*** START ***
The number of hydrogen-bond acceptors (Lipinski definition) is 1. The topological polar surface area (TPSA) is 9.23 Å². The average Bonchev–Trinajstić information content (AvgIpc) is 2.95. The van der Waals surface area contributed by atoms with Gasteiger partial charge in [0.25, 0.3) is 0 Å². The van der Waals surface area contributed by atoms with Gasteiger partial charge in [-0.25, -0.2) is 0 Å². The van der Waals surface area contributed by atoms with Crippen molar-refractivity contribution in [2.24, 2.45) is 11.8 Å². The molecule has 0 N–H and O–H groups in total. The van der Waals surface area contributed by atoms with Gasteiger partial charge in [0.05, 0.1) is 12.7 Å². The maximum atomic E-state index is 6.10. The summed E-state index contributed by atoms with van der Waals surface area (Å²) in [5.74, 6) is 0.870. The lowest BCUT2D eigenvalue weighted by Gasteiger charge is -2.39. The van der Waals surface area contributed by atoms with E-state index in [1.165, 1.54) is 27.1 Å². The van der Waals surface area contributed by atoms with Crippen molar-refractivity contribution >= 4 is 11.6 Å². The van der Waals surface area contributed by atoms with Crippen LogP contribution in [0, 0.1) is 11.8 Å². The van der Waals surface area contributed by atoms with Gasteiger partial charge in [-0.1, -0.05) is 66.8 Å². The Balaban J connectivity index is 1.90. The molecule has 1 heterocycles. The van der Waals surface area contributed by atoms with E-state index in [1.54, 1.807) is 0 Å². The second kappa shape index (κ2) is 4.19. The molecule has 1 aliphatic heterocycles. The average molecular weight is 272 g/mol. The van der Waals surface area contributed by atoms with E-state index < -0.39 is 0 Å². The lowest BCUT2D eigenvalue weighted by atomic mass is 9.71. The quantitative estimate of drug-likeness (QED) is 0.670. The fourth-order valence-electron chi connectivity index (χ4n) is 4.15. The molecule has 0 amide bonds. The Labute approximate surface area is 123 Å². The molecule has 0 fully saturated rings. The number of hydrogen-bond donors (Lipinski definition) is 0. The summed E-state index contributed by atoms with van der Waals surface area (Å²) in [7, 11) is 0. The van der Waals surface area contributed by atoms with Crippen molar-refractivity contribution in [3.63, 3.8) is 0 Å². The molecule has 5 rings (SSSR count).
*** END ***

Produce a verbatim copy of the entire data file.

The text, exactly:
The number of hydrogen-bond acceptors (Lipinski definition) is 1. The topological polar surface area (TPSA) is 9.23 Å². The average Bonchev–Trinajstić information content (AvgIpc) is 2.95. The van der Waals surface area contributed by atoms with Gasteiger partial charge in [0.25, 0.3) is 0 Å². The van der Waals surface area contributed by atoms with Gasteiger partial charge in [-0.25, -0.2) is 0 Å². The van der Waals surface area contributed by atoms with Crippen molar-refractivity contribution in [2.24, 2.45) is 11.8 Å². The molecule has 0 N–H and O–H groups in total. The van der Waals surface area contributed by atoms with Gasteiger partial charge in [0.05, 0.1) is 12.7 Å². The maximum atomic E-state index is 6.10. The summed E-state index contributed by atoms with van der Waals surface area (Å²) in [5.74, 6) is 0.870. The lowest BCUT2D eigenvalue weighted by Gasteiger charge is -2.39. The van der Waals surface area contributed by atoms with E-state index in [1.165, 1.54) is 27.1 Å². The van der Waals surface area contributed by atoms with Crippen molar-refractivity contribution >= 4 is 11.6 Å². The van der Waals surface area contributed by atoms with Crippen LogP contribution in [0, 0.1) is 11.8 Å². The van der Waals surface area contributed by atoms with Gasteiger partial charge in [-0.1, -0.05) is 66.8 Å². The Balaban J connectivity index is 1.90. The molecule has 1 heterocycles. The van der Waals surface area contributed by atoms with E-state index in [1.54, 1.807) is 0 Å². The second kappa shape index (κ2) is 4.19. The molecule has 1 aliphatic heterocycles. The average molecular weight is 272 g/mol. The van der Waals surface area contributed by atoms with E-state index < -0.39 is 0 Å². The lowest BCUT2D eigenvalue weighted by atomic mass is 9.71. The quantitative estimate of drug-likeness (QED) is 0.670. The fourth-order valence-electron chi connectivity index (χ4n) is 4.15. The molecule has 0 amide bonds. The Labute approximate surface area is 123 Å². The molecule has 0 fully saturated rings. The number of hydrogen-bond donors (Lipinski definition) is 0. The summed E-state index contributed by atoms with van der Waals surface area (Å²) in [7, 11) is 0. The van der Waals surface area contributed by atoms with Crippen molar-refractivity contribution in [3.63, 3.8) is 0 Å². The molecule has 5 rings (SSSR count).